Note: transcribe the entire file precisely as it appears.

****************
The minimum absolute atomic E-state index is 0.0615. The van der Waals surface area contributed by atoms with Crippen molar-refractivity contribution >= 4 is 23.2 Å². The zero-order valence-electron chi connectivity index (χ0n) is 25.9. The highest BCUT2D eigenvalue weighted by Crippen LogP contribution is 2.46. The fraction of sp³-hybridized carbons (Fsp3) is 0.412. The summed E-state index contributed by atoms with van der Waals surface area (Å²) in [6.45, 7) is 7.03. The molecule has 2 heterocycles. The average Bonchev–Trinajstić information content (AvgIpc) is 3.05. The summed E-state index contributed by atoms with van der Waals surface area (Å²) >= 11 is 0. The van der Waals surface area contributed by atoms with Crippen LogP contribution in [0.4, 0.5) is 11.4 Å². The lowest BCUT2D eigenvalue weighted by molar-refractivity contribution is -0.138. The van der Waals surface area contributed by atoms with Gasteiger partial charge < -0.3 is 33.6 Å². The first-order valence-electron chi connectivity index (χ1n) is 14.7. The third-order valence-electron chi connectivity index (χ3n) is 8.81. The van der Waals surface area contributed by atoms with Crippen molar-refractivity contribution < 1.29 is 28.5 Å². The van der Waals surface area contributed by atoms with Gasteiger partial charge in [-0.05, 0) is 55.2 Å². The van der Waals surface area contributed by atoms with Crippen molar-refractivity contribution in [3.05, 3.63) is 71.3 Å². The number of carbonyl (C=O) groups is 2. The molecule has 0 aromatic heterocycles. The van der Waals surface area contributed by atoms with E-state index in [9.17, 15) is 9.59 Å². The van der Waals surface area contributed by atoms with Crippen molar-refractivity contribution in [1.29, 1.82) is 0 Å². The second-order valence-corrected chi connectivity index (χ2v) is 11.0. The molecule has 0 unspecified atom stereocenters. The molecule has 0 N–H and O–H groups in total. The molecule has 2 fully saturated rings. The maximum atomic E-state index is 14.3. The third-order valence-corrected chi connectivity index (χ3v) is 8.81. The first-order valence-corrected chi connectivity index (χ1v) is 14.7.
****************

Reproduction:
The minimum absolute atomic E-state index is 0.0615. The van der Waals surface area contributed by atoms with Crippen molar-refractivity contribution >= 4 is 23.2 Å². The zero-order valence-electron chi connectivity index (χ0n) is 25.9. The highest BCUT2D eigenvalue weighted by Crippen LogP contribution is 2.46. The fraction of sp³-hybridized carbons (Fsp3) is 0.412. The summed E-state index contributed by atoms with van der Waals surface area (Å²) in [6.45, 7) is 7.03. The molecule has 2 heterocycles. The average Bonchev–Trinajstić information content (AvgIpc) is 3.05. The summed E-state index contributed by atoms with van der Waals surface area (Å²) >= 11 is 0. The van der Waals surface area contributed by atoms with Crippen LogP contribution in [0.4, 0.5) is 11.4 Å². The lowest BCUT2D eigenvalue weighted by molar-refractivity contribution is -0.138. The van der Waals surface area contributed by atoms with Gasteiger partial charge < -0.3 is 33.6 Å². The first-order valence-electron chi connectivity index (χ1n) is 14.7. The third-order valence-electron chi connectivity index (χ3n) is 8.81. The van der Waals surface area contributed by atoms with Crippen molar-refractivity contribution < 1.29 is 28.5 Å². The van der Waals surface area contributed by atoms with Gasteiger partial charge in [-0.05, 0) is 55.2 Å². The van der Waals surface area contributed by atoms with Crippen molar-refractivity contribution in [3.05, 3.63) is 71.3 Å². The number of carbonyl (C=O) groups is 2. The molecule has 0 aromatic heterocycles. The van der Waals surface area contributed by atoms with E-state index in [9.17, 15) is 9.59 Å². The van der Waals surface area contributed by atoms with Crippen molar-refractivity contribution in [1.29, 1.82) is 0 Å². The second-order valence-corrected chi connectivity index (χ2v) is 11.0. The molecule has 0 unspecified atom stereocenters. The molecule has 0 N–H and O–H groups in total. The molecule has 2 fully saturated rings. The maximum atomic E-state index is 14.3. The third-order valence-corrected chi connectivity index (χ3v) is 8.81. The first-order valence-corrected chi connectivity index (χ1v) is 14.7.